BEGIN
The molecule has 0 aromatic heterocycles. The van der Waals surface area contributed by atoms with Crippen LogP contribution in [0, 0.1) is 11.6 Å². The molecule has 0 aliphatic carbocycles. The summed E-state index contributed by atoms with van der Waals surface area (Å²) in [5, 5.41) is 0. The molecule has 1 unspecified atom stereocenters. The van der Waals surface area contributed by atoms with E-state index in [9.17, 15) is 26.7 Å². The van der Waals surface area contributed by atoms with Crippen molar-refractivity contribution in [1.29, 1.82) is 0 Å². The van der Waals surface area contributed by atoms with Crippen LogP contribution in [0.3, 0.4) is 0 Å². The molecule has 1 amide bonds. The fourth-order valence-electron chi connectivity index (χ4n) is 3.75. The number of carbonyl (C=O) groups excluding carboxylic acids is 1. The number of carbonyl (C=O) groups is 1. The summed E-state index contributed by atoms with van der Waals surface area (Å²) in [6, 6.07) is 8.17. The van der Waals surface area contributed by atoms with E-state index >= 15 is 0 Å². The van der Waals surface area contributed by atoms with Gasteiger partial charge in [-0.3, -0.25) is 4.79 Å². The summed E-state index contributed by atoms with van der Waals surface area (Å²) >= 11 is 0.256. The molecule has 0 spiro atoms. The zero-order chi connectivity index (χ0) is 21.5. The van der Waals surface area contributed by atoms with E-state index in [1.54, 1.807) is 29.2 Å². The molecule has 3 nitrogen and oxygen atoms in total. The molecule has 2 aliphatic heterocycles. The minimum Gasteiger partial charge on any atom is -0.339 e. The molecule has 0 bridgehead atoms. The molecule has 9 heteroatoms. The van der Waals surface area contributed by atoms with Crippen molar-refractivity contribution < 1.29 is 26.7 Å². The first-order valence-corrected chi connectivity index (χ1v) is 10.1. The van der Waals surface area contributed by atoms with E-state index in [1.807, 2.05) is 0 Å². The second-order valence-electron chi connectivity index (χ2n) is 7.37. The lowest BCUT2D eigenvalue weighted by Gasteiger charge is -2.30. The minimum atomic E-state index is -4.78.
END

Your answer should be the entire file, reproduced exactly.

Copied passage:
The molecule has 0 aromatic heterocycles. The van der Waals surface area contributed by atoms with Crippen LogP contribution in [0, 0.1) is 11.6 Å². The molecule has 0 aliphatic carbocycles. The summed E-state index contributed by atoms with van der Waals surface area (Å²) in [5, 5.41) is 0. The molecule has 1 unspecified atom stereocenters. The van der Waals surface area contributed by atoms with E-state index in [9.17, 15) is 26.7 Å². The van der Waals surface area contributed by atoms with Crippen molar-refractivity contribution in [1.29, 1.82) is 0 Å². The van der Waals surface area contributed by atoms with Crippen LogP contribution in [0.3, 0.4) is 0 Å². The molecule has 1 amide bonds. The fourth-order valence-electron chi connectivity index (χ4n) is 3.75. The number of carbonyl (C=O) groups excluding carboxylic acids is 1. The number of carbonyl (C=O) groups is 1. The summed E-state index contributed by atoms with van der Waals surface area (Å²) in [6, 6.07) is 8.17. The van der Waals surface area contributed by atoms with E-state index >= 15 is 0 Å². The van der Waals surface area contributed by atoms with Gasteiger partial charge in [-0.3, -0.25) is 4.79 Å². The summed E-state index contributed by atoms with van der Waals surface area (Å²) >= 11 is 0.256. The molecule has 0 spiro atoms. The zero-order chi connectivity index (χ0) is 21.5. The van der Waals surface area contributed by atoms with E-state index in [1.54, 1.807) is 29.2 Å². The molecule has 3 nitrogen and oxygen atoms in total. The molecule has 2 aliphatic heterocycles. The minimum Gasteiger partial charge on any atom is -0.339 e. The molecule has 0 bridgehead atoms. The molecule has 9 heteroatoms. The van der Waals surface area contributed by atoms with Crippen molar-refractivity contribution < 1.29 is 26.7 Å². The first-order valence-corrected chi connectivity index (χ1v) is 10.1. The van der Waals surface area contributed by atoms with E-state index in [1.807, 2.05) is 0 Å². The second-order valence-electron chi connectivity index (χ2n) is 7.37. The lowest BCUT2D eigenvalue weighted by Gasteiger charge is -2.30. The minimum atomic E-state index is -4.78.